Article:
A Brothel Reveals Its Secrets

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...Boston’s infamous Big Dig construction project, which rerouted the city’s central artery, unearthed a trove of archaeological treasures in a 19th-century brothel’s outhouse. Buried there were items of importance to the women who made their living outside the margins of polite society: hairbrushes, medicines, and vaginal syringes used for self-medicating and cleaning.

Now, a team of archaeology students from BU is studying these artifacts to find out what they reveal about how the residents of one Boston brothel lived. The building, long since torn down, existed on Endicott Street, near Boston’s North End, just two blocks from what was then the city’s red light district. The team hopes that by studying the more than 3,000 artifacts recovered from the outhouse and using old city records, they can gain insight into the day-to-day lives of prostitutes believed to have lived at the property between 1852 and 1883.

In the course of their work, the archaeologists have deduced that personal hygiene was of great importance to these women—besides the hairbrushes, medicines, and syringes, items found included toothbrushes, hair combs, and tobacco-related items.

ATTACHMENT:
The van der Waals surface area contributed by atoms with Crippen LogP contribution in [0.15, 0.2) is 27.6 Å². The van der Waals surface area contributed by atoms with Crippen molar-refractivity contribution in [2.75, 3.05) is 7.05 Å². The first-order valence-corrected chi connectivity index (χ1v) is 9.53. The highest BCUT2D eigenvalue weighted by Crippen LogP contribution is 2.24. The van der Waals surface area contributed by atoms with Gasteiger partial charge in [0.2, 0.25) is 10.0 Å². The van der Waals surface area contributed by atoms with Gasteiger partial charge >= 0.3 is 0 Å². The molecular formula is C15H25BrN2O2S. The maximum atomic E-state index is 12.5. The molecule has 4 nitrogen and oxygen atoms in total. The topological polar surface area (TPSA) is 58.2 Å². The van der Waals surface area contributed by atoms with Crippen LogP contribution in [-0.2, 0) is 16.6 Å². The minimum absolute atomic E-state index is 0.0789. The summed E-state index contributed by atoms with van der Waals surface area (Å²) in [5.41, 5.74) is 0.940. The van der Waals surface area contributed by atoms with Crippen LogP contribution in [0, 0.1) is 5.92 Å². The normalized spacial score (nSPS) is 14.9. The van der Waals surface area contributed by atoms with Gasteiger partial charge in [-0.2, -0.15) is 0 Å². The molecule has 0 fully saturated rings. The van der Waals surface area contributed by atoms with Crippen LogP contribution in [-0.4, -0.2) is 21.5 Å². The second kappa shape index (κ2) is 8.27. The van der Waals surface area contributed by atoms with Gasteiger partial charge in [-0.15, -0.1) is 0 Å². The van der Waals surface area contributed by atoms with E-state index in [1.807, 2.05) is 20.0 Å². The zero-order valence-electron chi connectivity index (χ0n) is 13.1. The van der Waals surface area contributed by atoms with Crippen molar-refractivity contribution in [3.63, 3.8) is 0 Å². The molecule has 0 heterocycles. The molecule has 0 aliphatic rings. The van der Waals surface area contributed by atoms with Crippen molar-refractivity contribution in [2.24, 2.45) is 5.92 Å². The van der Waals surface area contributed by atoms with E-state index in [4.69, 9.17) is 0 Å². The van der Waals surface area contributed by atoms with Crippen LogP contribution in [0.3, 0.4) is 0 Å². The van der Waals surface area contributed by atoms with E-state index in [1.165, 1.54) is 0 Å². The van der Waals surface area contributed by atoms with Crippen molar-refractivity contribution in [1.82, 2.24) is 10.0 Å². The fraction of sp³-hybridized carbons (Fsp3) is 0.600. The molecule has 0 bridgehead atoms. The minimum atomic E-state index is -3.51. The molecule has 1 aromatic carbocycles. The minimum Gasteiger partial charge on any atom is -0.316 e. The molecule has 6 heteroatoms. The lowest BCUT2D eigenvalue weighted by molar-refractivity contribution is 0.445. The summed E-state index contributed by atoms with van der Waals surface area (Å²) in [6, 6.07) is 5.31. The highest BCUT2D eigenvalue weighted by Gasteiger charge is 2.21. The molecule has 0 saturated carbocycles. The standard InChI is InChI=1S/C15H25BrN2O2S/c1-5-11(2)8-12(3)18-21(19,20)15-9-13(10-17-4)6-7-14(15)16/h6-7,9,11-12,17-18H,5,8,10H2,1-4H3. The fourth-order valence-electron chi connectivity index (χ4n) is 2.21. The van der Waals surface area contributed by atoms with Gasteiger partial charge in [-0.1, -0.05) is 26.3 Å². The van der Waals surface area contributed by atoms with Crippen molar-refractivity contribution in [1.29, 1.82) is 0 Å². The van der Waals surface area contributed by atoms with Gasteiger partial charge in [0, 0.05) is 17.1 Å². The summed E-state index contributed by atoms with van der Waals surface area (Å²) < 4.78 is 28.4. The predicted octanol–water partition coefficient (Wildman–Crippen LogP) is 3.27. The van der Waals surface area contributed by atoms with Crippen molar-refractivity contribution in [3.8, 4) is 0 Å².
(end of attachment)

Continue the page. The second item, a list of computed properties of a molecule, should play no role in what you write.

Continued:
During the massive highway project, construction crews excavated a site called Mill Pond, which in 1828 had been filled in when the city needed more space to expand.

Crews found a sealed, wood-lined privy (the under portion of an outhouse) filled with items that begged for further inspection. During the 19th century, before the advent of municipal trash collection, privies were used not only as toilets, but for general household waste disposal.

Because of limited funding, Massachusetts officials stipulated at the time of the Big Dig that the state would pay to study only those excavated items believed to have been manufactured before 1830....

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